Budget FY18: Will GST wipe out air travel’s economy class?
As the goods and service tax (GST) regime prepares to take off this year, the government has proposed a higher tax on airlines, which could prove to have a lot of turbulence in India’s journey.
“On the proposed GST bill, Indian carriers have raised concerns over ticket prices as well as the direct impact that will result in an increase in prices, which could make the environment unsound for various airlines,” Indiver Rastogi, President and Country Head of Corporate Travel, Thomas Cook (India) Ltd told Zeebiz.
Under GST, air travel might become more expensive as a proposed rate of 18% against the existing 6% would be implemented.
“Transition to the increased GST rate would be result into additional burden of around 12% on the cost of air travel. Higher ticket prices are expected to deter the economy class passengers to opt for the air travel,” Manek Narang, Assistant General Manager, CARE Ratings told Zeebiz.
Further adding to airline woes, Narang said, “It becomes more painful, as the ATF has been kept outside the ambit of GST and thus the taxes on ATF would not be allowed as an input credit against the GST on tickets.”
ATF contributes around 35-40% of the cost of the carriers.
“Our view is that this could have a negative impact on demand given the face that India is a price sensitive market and Indian travellers are ‘value conscious.’ The implementation of new developments as stated in the proposed GST bill will increase costs for aircraft & leases, spares and parts for repair and overall distribution costs,” Rastogi added.
Industry experts are expecting the budget FY18 to either have a lower tax regime for the sector or a compensation for non-availability of input credit.
Will airlines be so nice?
No airline would want to part with their market share so how would they stop such travesties?
“Considering the stiff competition among budget carriers, airlines may, in order to retain/ increase the market share, may possibly share the burden of increased cost (on account of higher GST rate). This may well, impact the margins and consequently the cash flows of such airlines,” Narang said.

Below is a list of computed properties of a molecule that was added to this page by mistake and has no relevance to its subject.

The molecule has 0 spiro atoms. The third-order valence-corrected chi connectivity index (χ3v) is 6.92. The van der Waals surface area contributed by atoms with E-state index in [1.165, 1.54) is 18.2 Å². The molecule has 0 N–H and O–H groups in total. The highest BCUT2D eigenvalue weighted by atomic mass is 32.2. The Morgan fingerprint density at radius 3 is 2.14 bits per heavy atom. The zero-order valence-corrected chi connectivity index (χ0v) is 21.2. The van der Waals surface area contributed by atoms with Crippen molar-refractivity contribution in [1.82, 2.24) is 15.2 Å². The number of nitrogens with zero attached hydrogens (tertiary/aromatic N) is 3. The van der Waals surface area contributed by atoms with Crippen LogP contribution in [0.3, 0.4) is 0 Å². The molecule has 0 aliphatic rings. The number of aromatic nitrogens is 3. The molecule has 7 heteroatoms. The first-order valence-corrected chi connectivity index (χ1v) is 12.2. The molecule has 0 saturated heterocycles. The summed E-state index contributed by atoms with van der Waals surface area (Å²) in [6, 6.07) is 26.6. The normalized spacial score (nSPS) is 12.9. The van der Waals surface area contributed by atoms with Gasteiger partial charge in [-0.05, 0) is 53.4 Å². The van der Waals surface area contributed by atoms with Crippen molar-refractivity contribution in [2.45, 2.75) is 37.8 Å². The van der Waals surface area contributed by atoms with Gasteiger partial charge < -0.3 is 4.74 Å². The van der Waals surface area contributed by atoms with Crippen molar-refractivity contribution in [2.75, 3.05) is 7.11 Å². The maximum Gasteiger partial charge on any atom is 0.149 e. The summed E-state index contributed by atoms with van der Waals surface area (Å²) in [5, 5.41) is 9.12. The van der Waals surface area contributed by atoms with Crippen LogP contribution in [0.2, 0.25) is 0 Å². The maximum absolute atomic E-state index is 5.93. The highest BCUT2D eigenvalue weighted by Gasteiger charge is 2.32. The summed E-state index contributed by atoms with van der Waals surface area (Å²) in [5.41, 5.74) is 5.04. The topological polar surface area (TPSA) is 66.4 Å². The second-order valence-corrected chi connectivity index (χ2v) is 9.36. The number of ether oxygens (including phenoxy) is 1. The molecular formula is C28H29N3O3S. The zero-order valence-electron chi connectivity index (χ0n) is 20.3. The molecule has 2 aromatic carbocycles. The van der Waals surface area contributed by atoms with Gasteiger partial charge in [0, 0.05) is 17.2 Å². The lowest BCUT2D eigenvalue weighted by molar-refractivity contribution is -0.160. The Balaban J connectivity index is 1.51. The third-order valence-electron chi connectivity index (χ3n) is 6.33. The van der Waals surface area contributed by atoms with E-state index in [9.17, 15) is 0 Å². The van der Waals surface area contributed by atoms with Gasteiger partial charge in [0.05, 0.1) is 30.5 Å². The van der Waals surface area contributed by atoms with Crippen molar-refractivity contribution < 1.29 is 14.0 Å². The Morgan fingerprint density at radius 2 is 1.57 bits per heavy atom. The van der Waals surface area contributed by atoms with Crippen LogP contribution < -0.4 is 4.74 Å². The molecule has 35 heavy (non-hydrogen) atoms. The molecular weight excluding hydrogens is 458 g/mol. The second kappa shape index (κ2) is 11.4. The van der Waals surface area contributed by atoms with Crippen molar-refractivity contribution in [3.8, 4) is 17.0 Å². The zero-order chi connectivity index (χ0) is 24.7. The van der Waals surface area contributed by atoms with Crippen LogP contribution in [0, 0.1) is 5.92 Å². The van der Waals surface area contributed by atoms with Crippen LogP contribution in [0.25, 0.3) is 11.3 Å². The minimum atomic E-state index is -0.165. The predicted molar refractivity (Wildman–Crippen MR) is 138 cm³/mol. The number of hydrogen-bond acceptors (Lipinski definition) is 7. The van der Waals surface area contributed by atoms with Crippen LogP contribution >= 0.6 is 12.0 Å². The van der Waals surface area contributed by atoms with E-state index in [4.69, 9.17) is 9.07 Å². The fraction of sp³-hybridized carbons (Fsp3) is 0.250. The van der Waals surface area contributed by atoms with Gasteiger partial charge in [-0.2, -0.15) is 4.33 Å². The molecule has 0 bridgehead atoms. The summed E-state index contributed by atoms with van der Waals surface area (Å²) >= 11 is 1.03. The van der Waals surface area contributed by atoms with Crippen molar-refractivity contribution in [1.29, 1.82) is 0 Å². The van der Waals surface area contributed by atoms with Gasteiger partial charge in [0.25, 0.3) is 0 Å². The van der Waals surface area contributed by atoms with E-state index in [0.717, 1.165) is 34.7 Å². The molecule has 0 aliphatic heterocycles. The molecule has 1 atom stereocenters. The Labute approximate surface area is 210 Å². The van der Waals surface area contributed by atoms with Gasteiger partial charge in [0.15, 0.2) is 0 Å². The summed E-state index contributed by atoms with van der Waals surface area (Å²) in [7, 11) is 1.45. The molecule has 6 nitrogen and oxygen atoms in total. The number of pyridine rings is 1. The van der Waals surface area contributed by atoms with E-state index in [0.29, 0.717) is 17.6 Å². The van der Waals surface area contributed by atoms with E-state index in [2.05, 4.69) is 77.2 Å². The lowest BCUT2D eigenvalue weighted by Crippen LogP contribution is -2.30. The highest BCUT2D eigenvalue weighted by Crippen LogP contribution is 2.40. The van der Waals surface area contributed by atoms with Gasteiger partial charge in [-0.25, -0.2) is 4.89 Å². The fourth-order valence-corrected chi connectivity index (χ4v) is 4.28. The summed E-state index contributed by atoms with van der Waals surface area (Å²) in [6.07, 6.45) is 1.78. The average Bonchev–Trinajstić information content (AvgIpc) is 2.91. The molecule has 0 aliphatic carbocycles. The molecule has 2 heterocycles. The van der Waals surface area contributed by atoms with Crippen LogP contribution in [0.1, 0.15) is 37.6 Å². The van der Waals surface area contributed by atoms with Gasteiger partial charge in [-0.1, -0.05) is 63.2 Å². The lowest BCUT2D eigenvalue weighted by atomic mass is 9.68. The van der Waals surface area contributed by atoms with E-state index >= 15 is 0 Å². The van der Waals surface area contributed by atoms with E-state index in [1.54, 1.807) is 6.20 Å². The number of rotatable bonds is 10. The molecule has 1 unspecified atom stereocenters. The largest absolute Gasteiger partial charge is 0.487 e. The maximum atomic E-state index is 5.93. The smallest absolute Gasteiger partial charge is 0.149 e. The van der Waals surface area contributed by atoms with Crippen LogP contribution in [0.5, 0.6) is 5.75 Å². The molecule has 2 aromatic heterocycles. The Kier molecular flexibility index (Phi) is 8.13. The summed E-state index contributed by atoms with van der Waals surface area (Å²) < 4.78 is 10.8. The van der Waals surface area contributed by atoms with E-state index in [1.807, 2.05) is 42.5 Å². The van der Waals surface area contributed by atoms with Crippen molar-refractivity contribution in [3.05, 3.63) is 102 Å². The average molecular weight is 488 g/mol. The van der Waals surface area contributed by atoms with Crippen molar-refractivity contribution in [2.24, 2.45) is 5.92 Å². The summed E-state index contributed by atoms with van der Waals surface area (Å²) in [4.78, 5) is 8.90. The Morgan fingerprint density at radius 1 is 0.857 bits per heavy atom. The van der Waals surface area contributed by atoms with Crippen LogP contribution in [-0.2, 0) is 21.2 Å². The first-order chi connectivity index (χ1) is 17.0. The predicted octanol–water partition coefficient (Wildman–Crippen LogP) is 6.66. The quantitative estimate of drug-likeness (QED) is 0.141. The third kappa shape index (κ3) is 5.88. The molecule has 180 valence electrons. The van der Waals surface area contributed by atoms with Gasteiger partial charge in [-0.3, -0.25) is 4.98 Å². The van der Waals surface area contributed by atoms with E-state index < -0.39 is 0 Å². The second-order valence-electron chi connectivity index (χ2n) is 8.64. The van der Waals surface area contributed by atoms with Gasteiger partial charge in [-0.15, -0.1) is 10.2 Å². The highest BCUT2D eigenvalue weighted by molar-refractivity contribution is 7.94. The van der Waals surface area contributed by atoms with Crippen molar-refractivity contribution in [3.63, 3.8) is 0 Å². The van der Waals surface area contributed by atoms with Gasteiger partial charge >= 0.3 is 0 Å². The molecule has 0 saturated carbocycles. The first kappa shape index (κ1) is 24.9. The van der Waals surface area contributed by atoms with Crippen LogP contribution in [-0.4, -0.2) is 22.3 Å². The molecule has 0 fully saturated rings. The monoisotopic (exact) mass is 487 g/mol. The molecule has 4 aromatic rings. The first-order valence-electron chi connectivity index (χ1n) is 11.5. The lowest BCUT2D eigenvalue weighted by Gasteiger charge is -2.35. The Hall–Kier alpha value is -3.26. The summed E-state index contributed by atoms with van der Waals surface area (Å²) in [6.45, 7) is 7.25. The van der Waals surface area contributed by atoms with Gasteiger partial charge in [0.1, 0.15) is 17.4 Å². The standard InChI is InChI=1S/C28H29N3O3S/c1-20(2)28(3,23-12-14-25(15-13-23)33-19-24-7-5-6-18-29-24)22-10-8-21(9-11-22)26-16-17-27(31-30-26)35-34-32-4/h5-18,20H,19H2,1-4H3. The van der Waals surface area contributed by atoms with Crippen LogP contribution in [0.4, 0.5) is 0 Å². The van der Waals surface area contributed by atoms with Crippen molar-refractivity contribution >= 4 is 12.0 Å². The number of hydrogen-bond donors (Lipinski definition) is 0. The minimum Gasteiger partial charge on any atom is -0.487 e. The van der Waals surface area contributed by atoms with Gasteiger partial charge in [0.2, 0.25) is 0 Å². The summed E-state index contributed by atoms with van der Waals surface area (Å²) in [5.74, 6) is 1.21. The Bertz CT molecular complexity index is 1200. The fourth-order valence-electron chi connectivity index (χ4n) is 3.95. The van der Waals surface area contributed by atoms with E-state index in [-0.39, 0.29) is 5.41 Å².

On a side note to one of the questions asked by Zeebiz, Rakshit Desai, MD FCM, said that airlines will be put in a tight spot and may transfer most of the tax burden to its passengers.
“Airline tickets will be sold as much as the credit cards are willing to be swiped,” he added.
Despite GST, Desai said, “We expect that business travel spends in India will grow by 12% for the foreseeable future. There may be certain months wherein that have blips because of developments or incidents. Generally speaking we still expect that domestic growth rate will hold.”
Zeebiz did not receive any responses from the listed airlines and Singapore Airlines for this story.
“In the next 3 to 4 years, Indian carriers are set to considerably increase the number of aircrafts in their fleet. However should ticket prices rise as a result of GST, it could act as a deterrent to the growth plans of the airlines industry,” Rastogi added.
Clause for concessions will apply
In October last year, the government announced the Regional Connectivity Scheme (RCS), which was supposed to become effective by January 2017.
The RCS capped one hour flight travels, for stage length 476 – 500 km, at Rs 2,500, but raised the subsidy amount to be paid to regional airlines from the level proposed in a draft scheme.
And for flight travelling a distance of 151 – 175km the scheme would charge Rs 1,420.
RCS scheme stated that excise duty at the rate of 2% will be levied on ATF drawn by selected airline operators at RCS.
“The objective of the said scheme is promoting affordability of regional air connectivity by supporting airline operators through (1) concessions by Central Government, State Governments and airport operators to reduce the cost of airline operations on regional routes / other support measures and (2) financial (viability gap funding or VGF) support to meet the gap, if any, between the cost of airline operations and expected revenues on such routes,” Narang said.
Even under GST, the Regional Connectivity Scheme said that rates will be applicable as determined under GST and exemptions or concessions shall be given as permissible so that such a reduced level of taxation could ideally be continued.
“Such reliefs given under the regional connectivity scheme are not likely to be impacted once the GST is implemented,” Narang added.
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